Katie Sierhuis rowing her race painful We describe the home stretch as: like her feet are on fire.
And she cherishes her heartbreaking moments.
The 20-year-old from Winnipeg, who has competed in three rowing events at this week's Canadian Summer Games, said she'll be in a row after recovering from a rare cancer. started this sport.
She was a talented hockey and soccer player until she was diagnosed with ovarian dysgerminoma at age 12.
"It was definitely crazy that she felt so weak when she couldn't even climb stairs and she couldn't do all the things she took for granted." She said Siurhuis. "So I think it's really special to be able to go out and get in the water and exercise. It makes me appreciate it even more.
Ovarian dysgerminoma accounts for less than 1% of childhood cancers.She experienced weakness, dizziness and joint pain for months before specialists found alarming levels of calcium in a blood test and immediately sent her to the hospital.
Later, doctors discovered a large tumor on her ovary and another tumor the size of a baseball in a lymph node adjacent to her kidney. Several months of chemotherapy followed.
In the spring of 2017, Team Manitoba coach Janine Stevens was recruiting at the high school where Sherhuis' mother, Lori, works. thought rowing might be the ideal sport for Katie and her brother Riley.
This was the fresh start Sierhuis needed, and she was instantly hooked.
“I love the personal growth I see in myself since I started working. It's about doing your best," she said. "Then it's important to balance hard work, but you also need to be calm and keep your rhythm and be graceful.
"When you see the boats go by, it looks so beautiful.
Sierhuis made her Canadian debut in her first season in the sport in 2017.
On Thursday at the Henry Rowing Center, she and Rear Miller finished fourth in the women's pair and qualified for Saturday's finals.Sierhuis also competed in the women's four and eight races, with the finals scheduled for Sunday.
She Also just finished her rookie season at Gonzaga University, she was named "Rookie of the Year" at the WCC Conference Championship, where Zag swept the podium and won every race.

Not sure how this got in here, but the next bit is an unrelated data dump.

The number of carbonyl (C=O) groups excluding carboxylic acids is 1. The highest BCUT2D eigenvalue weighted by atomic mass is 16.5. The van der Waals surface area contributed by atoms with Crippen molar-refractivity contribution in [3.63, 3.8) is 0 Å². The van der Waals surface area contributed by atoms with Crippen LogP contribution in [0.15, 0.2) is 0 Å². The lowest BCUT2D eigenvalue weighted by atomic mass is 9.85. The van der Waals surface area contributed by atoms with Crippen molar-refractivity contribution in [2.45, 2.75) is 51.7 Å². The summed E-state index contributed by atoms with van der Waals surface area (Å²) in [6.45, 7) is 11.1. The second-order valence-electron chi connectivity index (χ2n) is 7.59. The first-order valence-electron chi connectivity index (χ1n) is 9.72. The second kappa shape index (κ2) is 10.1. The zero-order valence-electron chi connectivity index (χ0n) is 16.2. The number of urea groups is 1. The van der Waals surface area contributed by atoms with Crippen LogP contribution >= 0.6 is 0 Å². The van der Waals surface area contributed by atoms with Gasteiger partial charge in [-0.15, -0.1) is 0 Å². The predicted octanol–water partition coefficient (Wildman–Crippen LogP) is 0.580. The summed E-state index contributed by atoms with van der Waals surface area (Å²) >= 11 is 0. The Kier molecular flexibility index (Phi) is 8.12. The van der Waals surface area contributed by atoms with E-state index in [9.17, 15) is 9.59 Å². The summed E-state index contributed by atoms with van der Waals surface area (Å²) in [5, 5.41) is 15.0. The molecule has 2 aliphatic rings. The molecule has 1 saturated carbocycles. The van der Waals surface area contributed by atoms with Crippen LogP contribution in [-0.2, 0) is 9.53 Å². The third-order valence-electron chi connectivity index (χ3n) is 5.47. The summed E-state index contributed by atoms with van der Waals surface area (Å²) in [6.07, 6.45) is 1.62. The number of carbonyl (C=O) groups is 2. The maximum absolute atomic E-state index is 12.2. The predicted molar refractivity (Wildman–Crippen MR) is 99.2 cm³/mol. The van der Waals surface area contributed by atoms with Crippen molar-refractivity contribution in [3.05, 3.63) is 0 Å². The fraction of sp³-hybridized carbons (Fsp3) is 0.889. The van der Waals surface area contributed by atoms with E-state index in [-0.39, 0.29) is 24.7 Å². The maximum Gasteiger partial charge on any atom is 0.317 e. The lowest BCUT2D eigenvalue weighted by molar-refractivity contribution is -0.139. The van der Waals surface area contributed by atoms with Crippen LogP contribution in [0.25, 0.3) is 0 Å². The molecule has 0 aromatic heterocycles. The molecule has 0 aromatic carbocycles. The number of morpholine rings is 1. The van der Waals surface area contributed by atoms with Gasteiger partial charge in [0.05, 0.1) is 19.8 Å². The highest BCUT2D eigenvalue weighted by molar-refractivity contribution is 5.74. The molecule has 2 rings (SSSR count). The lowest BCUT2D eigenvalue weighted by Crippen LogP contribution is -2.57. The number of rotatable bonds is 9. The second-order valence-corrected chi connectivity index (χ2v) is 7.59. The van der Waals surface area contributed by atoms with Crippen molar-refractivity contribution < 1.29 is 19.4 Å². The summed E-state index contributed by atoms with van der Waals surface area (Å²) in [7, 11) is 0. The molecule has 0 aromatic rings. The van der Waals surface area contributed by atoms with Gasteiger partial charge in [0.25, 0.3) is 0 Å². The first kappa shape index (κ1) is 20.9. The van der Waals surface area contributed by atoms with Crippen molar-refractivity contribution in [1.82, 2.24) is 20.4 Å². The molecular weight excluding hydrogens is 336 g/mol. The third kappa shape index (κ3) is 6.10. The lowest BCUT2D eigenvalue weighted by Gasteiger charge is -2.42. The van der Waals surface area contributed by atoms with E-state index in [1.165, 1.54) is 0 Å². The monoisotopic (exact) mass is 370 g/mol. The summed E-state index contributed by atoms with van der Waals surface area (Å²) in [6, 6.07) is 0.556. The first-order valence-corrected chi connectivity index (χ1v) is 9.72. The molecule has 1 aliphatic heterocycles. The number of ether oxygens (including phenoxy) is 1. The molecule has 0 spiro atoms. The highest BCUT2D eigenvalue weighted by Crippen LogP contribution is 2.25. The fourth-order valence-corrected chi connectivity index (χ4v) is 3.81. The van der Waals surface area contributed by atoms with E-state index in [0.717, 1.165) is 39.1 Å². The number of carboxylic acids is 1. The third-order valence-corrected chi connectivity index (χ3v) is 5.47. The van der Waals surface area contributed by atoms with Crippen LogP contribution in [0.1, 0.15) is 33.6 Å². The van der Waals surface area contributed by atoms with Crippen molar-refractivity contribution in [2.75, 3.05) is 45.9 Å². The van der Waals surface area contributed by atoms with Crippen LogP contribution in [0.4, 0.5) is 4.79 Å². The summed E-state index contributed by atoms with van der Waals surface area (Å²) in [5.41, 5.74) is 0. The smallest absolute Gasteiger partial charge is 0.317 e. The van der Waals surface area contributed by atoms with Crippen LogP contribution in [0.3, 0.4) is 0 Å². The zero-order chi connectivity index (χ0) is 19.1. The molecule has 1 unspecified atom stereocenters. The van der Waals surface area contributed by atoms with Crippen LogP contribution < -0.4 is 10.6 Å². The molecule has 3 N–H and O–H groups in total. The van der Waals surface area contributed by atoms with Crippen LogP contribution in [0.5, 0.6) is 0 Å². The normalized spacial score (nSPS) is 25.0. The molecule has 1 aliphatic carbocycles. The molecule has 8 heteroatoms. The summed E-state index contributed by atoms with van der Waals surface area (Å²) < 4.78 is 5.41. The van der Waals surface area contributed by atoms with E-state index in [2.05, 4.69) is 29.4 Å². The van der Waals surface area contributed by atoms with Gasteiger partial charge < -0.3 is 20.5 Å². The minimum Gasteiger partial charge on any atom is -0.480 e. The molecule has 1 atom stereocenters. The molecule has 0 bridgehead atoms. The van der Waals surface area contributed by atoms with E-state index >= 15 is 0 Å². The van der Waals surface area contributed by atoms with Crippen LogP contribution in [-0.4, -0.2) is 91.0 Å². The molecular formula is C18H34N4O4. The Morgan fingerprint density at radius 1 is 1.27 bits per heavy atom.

Schielhuis, who was also a top cross-country athlete in high school, said she appreciated her side of the rowing team.
“It's exciting, especially when you can give that extra 5% and know that everyone else is literally in the same boat as you. It's going through and everything hurts, but you're all pushing together," she said. "It's kind of special to be able to work so hard with a group of people that you're with.
"And it was hard, so it's over. After that, I feel a real sense of accomplishment, but it's fun to do.”
Sierhuis majors in human physiology and wants to go to medical school, which specializes in cardiology. Her own experience with hospitals and doctors sparked her interest in medicine.
``I was always a science kid. “I also coach the Winnipeg Boat Club. Interacting with people makes me happy.
Stephens believes earning a spot on the Canadian U23 team is an achievable goal for Sierhuis.
"Even when Katie first started rowing, she could see the determination she had," Stephens said. "But the positive energy she brings to her crew and the motivation she brings to others, the willingness to work hard and the desire to improve, can be seen practically in every boat she paddles." }
Sierhuis' family and friends also founded a foundation called "Katie's Krew," a dragon boat team that raises money for cancer research. Raised over $300,000 in 6 years.
This Canadian Press report was first published on August 17, 2022.
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